US 1700331 A
Description (OCR text may contain errors)
Jan. 29, 1929. 1,700,331
I a. w. PERKS MOUNTING FOR ABRASIVE WHEELS OR THE LIKE" Filed Nov. 22, 1926 I N VEN TOR. Q oregs W, fZw/ns:
Patented Jan. 29, 1929.
hairs s'r'rss 1,700,331 Ftlfili.
enonen w. PEBKS, or AKRON, onto, assre-nonro rian enoncn w. PE-RKS COMPANY,
or AKRGN, onto, A con-researc or UHIO.
MOUNTING FOR ABEASI'VE VIHEELS 01% THE LIKE.
Application filed November 22, 1926. Serial No 149,829.
This ii'ivention relates to anew and improved form of mounting for abrasivewheels or similar objects, the specific purpose of the invention being to provide an improved inping device for a Wl'lGOl of this type which Will securely hold and clamp a Wheel so that in the event of fracture the tions or iginents of the Wheel will be retained and Will not fly out. With the u o of the p. invention, it is possible to sarely and secui clamp the abrasive Wheel by means Which ill insure the safe operation thereof at high spa is. f 1
lhe suri'aces of abrasive Wheels are ular, being formed with numerous minute elevations and depressions and the invention ut lizes a form of clamping plate or disk which will securely grip therou h surfaces of the Wheels. The specific desc tron the invention Will be given in connection with drawings illustrating preferred forms of the invention.
Figure 1 is a side elevation of an abrasive Wheel;
Figure 2 is a section through the center of the Wheel.
Figure 3 is an enlarged View of a section or the Wheel and a clamping plate; and
Figure l is a view similar to Figure 8 but showing a modified form thereof.
In the drawings, the numeral 1 represents the usual power shalt upon which the abra sive Wheel 2 is mounted, the form shown in lligures 1 to 3 inclusive including two clamping plates mounted on either side of the wheel and cramped securely by a nut 4C. These plates are preferably lOlTD ed With raised annular bearing surfaces 5 about thin outer peripheries so that the pressure is concentrated near the periphery of the Wheel. Between the plates and the Wheel are placed thin metallic disks or secondary plates 6, the surfaces 01 the disks Which contact the Wheel being provided elevations and depressions Which correspond to and are commensurate With the irregularities on the surface of the Wheel. Figure 3 is an enlarged vieW in Which the irregularities upon the wheel and in the surface of the disks have been magnified to such extent as to illustrate the manner in which the elevations and depressions mesh When the pressure is applied to the clamping plates.
The operation of the device Will be apparent from the description and disclosure which ness, or the stone has with minute irregularities or has been given, it being noted that the inte locking of the two roughened surfaces giv a firm anchorage for the Wheel and "l1" merits or sections thereoi cruinot ny out or mounting. V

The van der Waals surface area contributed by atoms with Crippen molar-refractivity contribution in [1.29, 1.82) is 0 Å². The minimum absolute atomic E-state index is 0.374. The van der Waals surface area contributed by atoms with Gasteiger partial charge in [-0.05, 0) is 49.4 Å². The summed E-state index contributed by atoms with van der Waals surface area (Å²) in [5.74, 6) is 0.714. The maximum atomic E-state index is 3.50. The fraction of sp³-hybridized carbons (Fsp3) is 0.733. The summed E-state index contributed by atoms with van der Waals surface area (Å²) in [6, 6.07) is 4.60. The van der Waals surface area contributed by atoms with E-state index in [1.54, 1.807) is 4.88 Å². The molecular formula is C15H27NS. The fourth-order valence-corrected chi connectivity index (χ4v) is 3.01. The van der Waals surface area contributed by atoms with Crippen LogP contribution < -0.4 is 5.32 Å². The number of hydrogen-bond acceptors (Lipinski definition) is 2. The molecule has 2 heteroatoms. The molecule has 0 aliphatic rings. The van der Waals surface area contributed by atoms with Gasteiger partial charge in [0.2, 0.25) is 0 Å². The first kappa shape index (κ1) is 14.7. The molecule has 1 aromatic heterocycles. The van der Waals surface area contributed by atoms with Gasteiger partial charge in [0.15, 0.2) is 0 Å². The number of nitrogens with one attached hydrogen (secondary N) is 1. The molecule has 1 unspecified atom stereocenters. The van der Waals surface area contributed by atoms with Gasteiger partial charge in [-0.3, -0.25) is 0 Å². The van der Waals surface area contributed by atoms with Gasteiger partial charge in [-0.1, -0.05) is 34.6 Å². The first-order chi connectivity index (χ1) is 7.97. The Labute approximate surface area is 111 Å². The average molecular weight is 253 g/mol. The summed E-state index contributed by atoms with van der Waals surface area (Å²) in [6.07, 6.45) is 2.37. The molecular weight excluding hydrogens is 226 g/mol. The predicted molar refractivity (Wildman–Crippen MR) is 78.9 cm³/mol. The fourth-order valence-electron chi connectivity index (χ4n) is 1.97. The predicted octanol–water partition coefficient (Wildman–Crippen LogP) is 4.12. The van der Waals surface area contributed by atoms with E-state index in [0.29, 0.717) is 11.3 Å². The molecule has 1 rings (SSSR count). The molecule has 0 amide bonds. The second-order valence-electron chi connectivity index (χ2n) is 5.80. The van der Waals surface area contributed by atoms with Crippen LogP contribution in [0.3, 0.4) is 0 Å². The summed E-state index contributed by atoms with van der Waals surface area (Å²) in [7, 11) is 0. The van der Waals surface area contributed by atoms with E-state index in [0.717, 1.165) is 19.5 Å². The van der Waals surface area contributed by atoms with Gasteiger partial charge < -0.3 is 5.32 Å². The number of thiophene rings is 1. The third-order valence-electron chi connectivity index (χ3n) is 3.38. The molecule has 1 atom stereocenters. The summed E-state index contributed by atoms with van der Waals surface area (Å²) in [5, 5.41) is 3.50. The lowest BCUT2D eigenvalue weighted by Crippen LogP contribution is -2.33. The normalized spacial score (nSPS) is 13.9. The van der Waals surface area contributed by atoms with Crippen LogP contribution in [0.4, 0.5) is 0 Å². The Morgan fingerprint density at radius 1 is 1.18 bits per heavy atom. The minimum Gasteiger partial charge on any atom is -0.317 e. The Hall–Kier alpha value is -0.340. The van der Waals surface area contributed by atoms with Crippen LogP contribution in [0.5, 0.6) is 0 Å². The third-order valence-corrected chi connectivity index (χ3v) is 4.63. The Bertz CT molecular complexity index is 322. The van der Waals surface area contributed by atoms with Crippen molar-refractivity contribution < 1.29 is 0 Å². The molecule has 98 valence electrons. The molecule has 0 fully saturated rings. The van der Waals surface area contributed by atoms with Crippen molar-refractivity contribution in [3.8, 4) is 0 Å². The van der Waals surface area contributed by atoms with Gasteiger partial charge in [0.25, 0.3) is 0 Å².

'l he roughened upon the disks ina y be obtained in a nu 1b of ways, for example, by knurling, or cutting a fine groove or grooves in the face of the disk. A. spiral groove, s ich as found upon the surface of a lionograph disk has been found to operate satisfactorily for the purpose. lhe depths and extent of the irregularities may be varied but s iould preferably be comparable to the depths and extent or the irregularities upon the face of the Wheel so a substantially complete nesting will be obtained.
in the form shown in Figure 4, the irregularities or projections and depressions are formed directly upon the surface of the clamping" plate 3, rather than upon a separate disk. This form of invention will operate in the same manner as the other form shown. The former is suitable for use With old Wheel mountings.
Attempts have been inadein the prior art to secure an etlcctive mounting providing roughened clamping plates, but these have not been entirely successful, because the plates have been roughened Without regard the result has been that the frictional contact between the plates and the Wheel has been lessened rather than increased by the roughbeen weakened by grooving it deeply receive the projections on the plate.
lit has also been proposed to use clan'ipingplates of comparatively solt materials, such as lead or Wood, but these have not been so effective because the projections on the races of a broken part of a stone Will pull through this material under the action of centrifugal force.
It is to be understood that the present invention is directed to the use of the usual clamping plates or Washers most generally of steel or other comparatively hard material and preformed by roughening in such a. Way
the irregularities will mate and thereby eurely retain the wheel in position when clamping pr ssure '2; applied, the pressure being confined to narrow annular hands adjacent the periphery of the wheel.
3. T 1e combination with an abrasive wire 1 having characteristic minute elevations and depressions in its surface, of a comparatively hard metallic plate having preformed minute elevations and depressions in surface placed against the surface of the Wheel, and
means to exert clamping pressure thereon "for causing interlocking of such elevations and depressions.
V e. The con'ihination with an abrasive Wheel having characteristic minute elevations and depressions in its surface, of a comparatively hard metallic plate havi ng preformed minute elevations and depressions in its surface placed against the surface of the Wheel, and means to exert clamping pre vre thereon in narrow annular bands adjae nt the periphery of the Wheel for cansii'ip; interlocking; of such elevations and depressions.
A mounting; tor abrasive wheels, eomprising a con'iparatively hard plate having preformed minute irregularities comparable with the ehara ristie irregularities of the sin-fare of the wheel, and means to clar plate and Wheel toget'r er so that the irregu la; ties Will mate and thereby securely retain the Wheel in position when clamping pressure is applied.
GEORGE W. PERKS.